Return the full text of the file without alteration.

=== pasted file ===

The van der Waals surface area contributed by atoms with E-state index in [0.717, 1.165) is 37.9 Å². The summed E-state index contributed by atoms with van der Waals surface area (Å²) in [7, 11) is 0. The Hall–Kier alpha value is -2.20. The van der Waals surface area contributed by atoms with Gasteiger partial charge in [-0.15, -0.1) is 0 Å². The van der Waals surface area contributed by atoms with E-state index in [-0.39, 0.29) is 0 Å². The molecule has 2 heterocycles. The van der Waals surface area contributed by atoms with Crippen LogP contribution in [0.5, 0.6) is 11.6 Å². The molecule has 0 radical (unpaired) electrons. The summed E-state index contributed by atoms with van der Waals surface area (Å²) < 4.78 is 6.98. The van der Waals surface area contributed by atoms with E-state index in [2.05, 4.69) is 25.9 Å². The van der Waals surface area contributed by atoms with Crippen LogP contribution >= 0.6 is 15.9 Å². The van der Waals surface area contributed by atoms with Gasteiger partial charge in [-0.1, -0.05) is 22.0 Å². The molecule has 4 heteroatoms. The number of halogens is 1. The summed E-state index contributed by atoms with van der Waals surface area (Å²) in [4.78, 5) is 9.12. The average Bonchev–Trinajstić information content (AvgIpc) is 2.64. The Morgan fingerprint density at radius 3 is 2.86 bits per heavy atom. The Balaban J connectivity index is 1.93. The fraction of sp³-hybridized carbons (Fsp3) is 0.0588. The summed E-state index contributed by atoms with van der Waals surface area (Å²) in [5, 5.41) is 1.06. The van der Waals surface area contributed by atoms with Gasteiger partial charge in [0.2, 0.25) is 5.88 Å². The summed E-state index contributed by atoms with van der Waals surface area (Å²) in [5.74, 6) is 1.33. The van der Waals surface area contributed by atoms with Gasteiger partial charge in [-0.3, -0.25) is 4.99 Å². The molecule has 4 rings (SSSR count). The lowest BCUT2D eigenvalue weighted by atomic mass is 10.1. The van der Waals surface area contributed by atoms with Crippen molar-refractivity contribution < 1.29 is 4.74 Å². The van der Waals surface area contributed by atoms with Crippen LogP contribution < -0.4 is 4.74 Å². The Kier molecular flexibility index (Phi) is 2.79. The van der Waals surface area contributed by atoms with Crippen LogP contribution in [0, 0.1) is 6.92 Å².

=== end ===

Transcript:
The van der Waals surface area contributed by atoms with E-state index in [0.717, 1.165) is 37.9 Å². The summed E-state index contributed by atoms with van der Waals surface area (Å²) in [7, 11) is 0. The Hall–Kier alpha value is -2.20. The van der Waals surface area contributed by atoms with Gasteiger partial charge in [-0.15, -0.1) is 0 Å². The van der Waals surface area contributed by atoms with E-state index in [-0.39, 0.29) is 0 Å². The molecule has 2 heterocycles. The van der Waals surface area contributed by atoms with Crippen LogP contribution in [0.5, 0.6) is 11.6 Å². The molecule has 0 radical (unpaired) electrons. The summed E-state index contributed by atoms with van der Waals surface area (Å²) < 4.78 is 6.98. The van der Waals surface area contributed by atoms with E-state index in [2.05, 4.69) is 25.9 Å². The van der Waals surface area contributed by atoms with Crippen LogP contribution >= 0.6 is 15.9 Å². The van der Waals surface area contributed by atoms with Gasteiger partial charge in [-0.1, -0.05) is 22.0 Å². The molecule has 4 heteroatoms. The number of halogens is 1. The summed E-state index contributed by atoms with van der Waals surface area (Å²) in [4.78, 5) is 9.12. The average Bonchev–Trinajstić information content (AvgIpc) is 2.64. The Morgan fingerprint density at radius 3 is 2.86 bits per heavy atom. The Balaban J connectivity index is 1.93. The fraction of sp³-hybridized carbons (Fsp3) is 0.0588. The summed E-state index contributed by atoms with van der Waals surface area (Å²) in [5, 5.41) is 1.06. The van der Waals surface area contributed by atoms with Gasteiger partial charge in [0.2, 0.25) is 5.88 Å². The summed E-state index contributed by atoms with van der Waals surface area (Å²) in [5.74, 6) is 1.33. The van der Waals surface area contributed by atoms with Gasteiger partial charge in [-0.3, -0.25) is 4.99 Å². The molecule has 4 rings (SSSR count). The lowest BCUT2D eigenvalue weighted by atomic mass is 10.1. The van der Waals surface area contributed by atoms with Crippen molar-refractivity contribution < 1.29 is 4.74 Å². The van der Waals surface area contributed by atoms with Crippen LogP contribution < -0.4 is 4.74 Å². The Kier molecular flexibility index (Phi) is 2.79. The van der Waals surface area contributed by atoms with Crippen LogP contribution in [0, 0.1) is 6.92 Å².